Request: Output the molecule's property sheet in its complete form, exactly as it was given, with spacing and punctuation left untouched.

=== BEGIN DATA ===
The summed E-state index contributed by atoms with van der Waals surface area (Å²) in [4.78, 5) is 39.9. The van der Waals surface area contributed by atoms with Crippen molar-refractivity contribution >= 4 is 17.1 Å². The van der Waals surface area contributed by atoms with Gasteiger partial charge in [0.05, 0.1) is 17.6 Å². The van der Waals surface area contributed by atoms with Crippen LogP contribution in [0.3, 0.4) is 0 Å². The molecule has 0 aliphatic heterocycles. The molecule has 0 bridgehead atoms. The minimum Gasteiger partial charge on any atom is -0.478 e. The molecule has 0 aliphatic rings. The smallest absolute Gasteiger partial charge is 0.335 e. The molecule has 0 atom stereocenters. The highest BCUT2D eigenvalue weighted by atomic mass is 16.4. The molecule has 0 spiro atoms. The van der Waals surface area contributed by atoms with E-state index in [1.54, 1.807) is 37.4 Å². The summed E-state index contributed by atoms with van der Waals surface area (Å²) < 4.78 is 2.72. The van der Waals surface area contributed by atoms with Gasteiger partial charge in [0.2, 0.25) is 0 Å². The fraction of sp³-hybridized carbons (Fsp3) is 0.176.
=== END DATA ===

The summed E-state index contributed by atoms with van der Waals surface area (Å²) in [4.78, 5) is 39.9. The van der Waals surface area contributed by atoms with Crippen molar-refractivity contribution >= 4 is 17.1 Å². The van der Waals surface area contributed by atoms with Gasteiger partial charge in [0.05, 0.1) is 17.6 Å². The van der Waals surface area contributed by atoms with Crippen LogP contribution in [0.3, 0.4) is 0 Å². The molecule has 0 aliphatic heterocycles. The molecule has 0 bridgehead atoms. The minimum Gasteiger partial charge on any atom is -0.478 e. The molecule has 0 aliphatic rings. The smallest absolute Gasteiger partial charge is 0.335 e. The molecule has 0 atom stereocenters. The highest BCUT2D eigenvalue weighted by atomic mass is 16.4. The molecule has 0 spiro atoms. The van der Waals surface area contributed by atoms with E-state index in [1.54, 1.807) is 37.4 Å². The summed E-state index contributed by atoms with van der Waals surface area (Å²) < 4.78 is 2.72. The van der Waals surface area contributed by atoms with Gasteiger partial charge in [0.2, 0.25) is 0 Å². The fraction of sp³-hybridized carbons (Fsp3) is 0.176.